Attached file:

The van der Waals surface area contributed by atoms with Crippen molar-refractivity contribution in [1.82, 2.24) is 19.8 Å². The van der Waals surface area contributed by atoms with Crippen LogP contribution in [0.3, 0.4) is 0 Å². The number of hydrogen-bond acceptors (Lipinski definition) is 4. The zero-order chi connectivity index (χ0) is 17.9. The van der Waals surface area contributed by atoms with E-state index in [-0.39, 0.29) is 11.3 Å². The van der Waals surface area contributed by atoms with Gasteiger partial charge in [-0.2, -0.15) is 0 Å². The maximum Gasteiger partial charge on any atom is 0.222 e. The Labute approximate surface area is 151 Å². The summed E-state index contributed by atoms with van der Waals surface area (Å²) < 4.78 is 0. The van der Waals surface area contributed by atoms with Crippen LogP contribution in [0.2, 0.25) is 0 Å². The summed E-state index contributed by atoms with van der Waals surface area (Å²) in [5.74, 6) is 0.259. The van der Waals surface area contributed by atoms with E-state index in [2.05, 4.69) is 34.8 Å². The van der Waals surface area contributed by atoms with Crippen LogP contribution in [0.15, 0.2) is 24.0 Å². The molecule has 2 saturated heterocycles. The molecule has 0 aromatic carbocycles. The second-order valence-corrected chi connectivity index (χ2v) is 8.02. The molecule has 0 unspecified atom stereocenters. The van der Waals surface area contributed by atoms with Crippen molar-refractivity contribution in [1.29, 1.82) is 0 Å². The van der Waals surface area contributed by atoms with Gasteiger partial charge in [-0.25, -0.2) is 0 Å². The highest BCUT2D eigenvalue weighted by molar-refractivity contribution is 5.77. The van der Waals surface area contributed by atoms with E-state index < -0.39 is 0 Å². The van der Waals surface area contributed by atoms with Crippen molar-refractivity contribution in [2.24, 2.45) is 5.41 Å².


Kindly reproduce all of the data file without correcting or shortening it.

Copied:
The van der Waals surface area contributed by atoms with Crippen molar-refractivity contribution in [1.82, 2.24) is 19.8 Å². The van der Waals surface area contributed by atoms with Crippen LogP contribution in [0.3, 0.4) is 0 Å². The number of hydrogen-bond acceptors (Lipinski definition) is 4. The zero-order chi connectivity index (χ0) is 17.9. The van der Waals surface area contributed by atoms with E-state index in [-0.39, 0.29) is 11.3 Å². The van der Waals surface area contributed by atoms with Gasteiger partial charge in [-0.2, -0.15) is 0 Å². The maximum Gasteiger partial charge on any atom is 0.222 e. The Labute approximate surface area is 151 Å². The summed E-state index contributed by atoms with van der Waals surface area (Å²) < 4.78 is 0. The van der Waals surface area contributed by atoms with Crippen LogP contribution in [0.2, 0.25) is 0 Å². The summed E-state index contributed by atoms with van der Waals surface area (Å²) in [5.74, 6) is 0.259. The van der Waals surface area contributed by atoms with E-state index in [2.05, 4.69) is 34.8 Å². The van der Waals surface area contributed by atoms with Crippen LogP contribution in [0.15, 0.2) is 24.0 Å². The molecule has 2 saturated heterocycles. The molecule has 0 aromatic carbocycles. The second-order valence-corrected chi connectivity index (χ2v) is 8.02. The molecule has 0 unspecified atom stereocenters. The van der Waals surface area contributed by atoms with Crippen molar-refractivity contribution in [1.29, 1.82) is 0 Å². The van der Waals surface area contributed by atoms with Gasteiger partial charge in [-0.25, -0.2) is 0 Å². The highest BCUT2D eigenvalue weighted by molar-refractivity contribution is 5.77. The van der Waals surface area contributed by atoms with E-state index < -0.39 is 0 Å². The van der Waals surface area contributed by atoms with Crippen molar-refractivity contribution in [2.24, 2.45) is 5.41 Å².